Police in Pakistan’s Lahore city stormed a convention of lawyers on Saturday and arrested several of them, according to latest reports.
“Lawyers attending the meet were brutally beaten up and lawyers in the High Court struck back with stones. Lawyers in business suits poured out of the meeting and hurled stones at police who threw them back. Police chasing stone-throwers ransacked nearby offices, witnesses said.
“The High Court has now been sealed. The violent standoff began after President Pervez Musharraf suspended Chief Justice Iftikar Chaudhry of Pakistan’s Supreme Court on March 9.”
There is yet another crisis as no lawyer is willing to represent Pakistan government in judgeâ€™s case. The government is unable to find a lawyer of any standing to represent it before the supreme judicial council in the reference against the chief justice, says DNA.
“Bar councils and bar associations throughout the country are quick to suspend the memberships of lawyers perceived to be associated with the government in this crisis. All this, in support of a chief justice who was no oneâ€™s favourite, in fact, against whom lawyers had grievances regarding his behaviour in court.
“Furious, and unanimous in their condemnation of the attempt to sack the chief justice, lawyers see this as a reprehensible step by a general-sitting-as-president to rob the judiciary of what is left of its independence.
“The manner in which the chief justice was ‘summoned’ by the president and kept waiting for hours at his camp office; the haste with which Justice Javed Iqbal was sworn in as acting chief justice without waiting for Rana Bhagwandas, the senior most judge, to return from his leave; the detention and holding incommunicado the ‘suspended’ chief justice; his manhandling by the police; the baton charge and pelting of lawyers taking out a procession in Lahore; preventing lawyers from entering Islamabad to protest outside the Supreme Court on Wednesday; taking independent TV channels off air to stop them from reporting. All this can not merely be the result of incompetent advice because no one can be that consistently and perpetually incompetent.”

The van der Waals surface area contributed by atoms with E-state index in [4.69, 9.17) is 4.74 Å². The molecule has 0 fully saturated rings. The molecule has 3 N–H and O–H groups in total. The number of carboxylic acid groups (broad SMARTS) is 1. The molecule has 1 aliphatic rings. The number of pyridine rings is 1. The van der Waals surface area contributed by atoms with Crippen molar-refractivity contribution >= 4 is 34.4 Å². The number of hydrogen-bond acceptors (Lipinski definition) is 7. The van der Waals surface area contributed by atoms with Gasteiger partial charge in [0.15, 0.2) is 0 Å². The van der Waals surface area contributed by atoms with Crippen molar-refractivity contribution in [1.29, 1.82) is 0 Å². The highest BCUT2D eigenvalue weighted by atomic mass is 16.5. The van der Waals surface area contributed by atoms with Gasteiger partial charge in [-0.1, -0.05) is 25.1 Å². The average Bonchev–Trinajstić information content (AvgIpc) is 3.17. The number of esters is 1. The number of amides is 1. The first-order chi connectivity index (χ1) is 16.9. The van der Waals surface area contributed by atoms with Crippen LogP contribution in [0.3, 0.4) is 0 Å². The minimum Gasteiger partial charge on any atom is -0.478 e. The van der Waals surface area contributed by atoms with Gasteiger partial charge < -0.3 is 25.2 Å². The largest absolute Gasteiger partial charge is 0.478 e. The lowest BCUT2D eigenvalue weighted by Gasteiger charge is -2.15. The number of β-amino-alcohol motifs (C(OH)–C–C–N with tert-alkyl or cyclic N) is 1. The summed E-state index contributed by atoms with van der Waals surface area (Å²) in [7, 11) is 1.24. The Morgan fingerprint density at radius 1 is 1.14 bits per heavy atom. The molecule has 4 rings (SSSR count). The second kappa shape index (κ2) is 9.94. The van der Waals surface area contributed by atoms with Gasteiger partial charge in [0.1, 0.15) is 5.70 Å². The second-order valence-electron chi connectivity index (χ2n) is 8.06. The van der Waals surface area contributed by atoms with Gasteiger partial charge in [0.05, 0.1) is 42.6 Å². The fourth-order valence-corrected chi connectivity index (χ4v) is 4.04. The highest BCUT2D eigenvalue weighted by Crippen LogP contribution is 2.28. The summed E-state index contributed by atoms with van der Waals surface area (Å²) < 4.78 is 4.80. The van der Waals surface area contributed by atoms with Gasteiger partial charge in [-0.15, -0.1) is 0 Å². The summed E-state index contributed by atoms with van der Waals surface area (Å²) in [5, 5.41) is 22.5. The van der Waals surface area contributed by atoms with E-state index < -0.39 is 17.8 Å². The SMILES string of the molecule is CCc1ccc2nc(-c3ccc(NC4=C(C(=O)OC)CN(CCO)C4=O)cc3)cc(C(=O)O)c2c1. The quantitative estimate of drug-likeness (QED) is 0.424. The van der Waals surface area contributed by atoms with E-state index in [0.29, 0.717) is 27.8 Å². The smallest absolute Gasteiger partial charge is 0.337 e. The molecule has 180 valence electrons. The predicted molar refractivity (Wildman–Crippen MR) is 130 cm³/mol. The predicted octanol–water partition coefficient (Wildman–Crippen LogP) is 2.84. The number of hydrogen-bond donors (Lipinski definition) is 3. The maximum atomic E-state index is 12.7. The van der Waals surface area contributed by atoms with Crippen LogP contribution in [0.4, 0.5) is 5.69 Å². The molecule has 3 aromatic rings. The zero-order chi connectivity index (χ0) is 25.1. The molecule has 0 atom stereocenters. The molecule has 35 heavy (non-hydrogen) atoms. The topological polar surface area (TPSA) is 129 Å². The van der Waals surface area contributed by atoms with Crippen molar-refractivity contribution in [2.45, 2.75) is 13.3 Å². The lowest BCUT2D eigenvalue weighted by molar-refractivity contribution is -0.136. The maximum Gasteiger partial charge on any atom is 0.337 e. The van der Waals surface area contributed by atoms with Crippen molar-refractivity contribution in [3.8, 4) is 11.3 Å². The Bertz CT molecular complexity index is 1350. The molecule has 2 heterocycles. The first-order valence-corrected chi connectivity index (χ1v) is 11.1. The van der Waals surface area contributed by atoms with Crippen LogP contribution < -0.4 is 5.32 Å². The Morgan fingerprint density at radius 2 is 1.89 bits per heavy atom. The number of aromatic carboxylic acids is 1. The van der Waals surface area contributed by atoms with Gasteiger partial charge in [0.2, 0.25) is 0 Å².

Now the typical bluff and bluster Musharraf game begins. After bashing up the media organisations black and blue, the General orders a ‘judicial enquiry’, suspends 14 policeman, lifts restrictions imposed on the movement of the battered and bruised chief justice…the list goes on. But is he fooling the world or himself?
Swaraaj Chauhan describes his two-decade-long stint as a full-time journalist as eventful, purposeful, and full of joy and excitement. In 1993 he could foresee a different work culture appearing on the horizon, and decided to devote full time to teaching journalism (also, partly, with a desire to give back to the community from where he had enriched himself so much.)
Alongside, he worked for about a year in 1993 for the US State Department’s SPAN magazine, a nearly five-decade-old art and culture monthly magazine promoting US-India relations. It gave him an excellent opportunity to learn about things American, plus the pleasure of playing tennis in the lavish American embassy compound in the heart of New Delhi.
In !995 he joined WWF-India as a full-time media and environment education consultant and worked there for five years travelling a great deal, including to Husum in Germany as a part of the international team to formulate WWF’s Eco-tourism policy.
He taught journalism to honors students in a college affiliated to the University of Delhi, as also at the prestigious Indian Institute of Mass Communication where he lectured on “Development Journalism” to mid-career journalists/Information officers from the SAARC, African, East European and Latin American countries, for eight years.
In 2004 the BBC World Service Trust (BBC WST) selected him as a Trainer/Mentor for India under a European Union project. In 2008/09 He completed another European Union-funded project for the BBC WST related to Disaster Management and media coverage in two eastern States in India — West Bengal and Orissa.
Last year, he spent a couple of months in Australia and enjoyed trekking, and also taught for a while at the University of South Australia.
Recently, he was appointed as a Member of the Board of Studies at Chitkara University in Chandigarh, a beautiful city in North India designed by the famous Swiss/French architect Le Corbusier. He also teaches undergraduate and postgraduate students there.
He loves trekking, especially in the hills, and never misses an opportunity to play a game of tennis. The Western and Indian classical music are always within his reach for instant relaxation.
And last, but not least, is his firm belief in the power of the positive thought to heal oneself and others.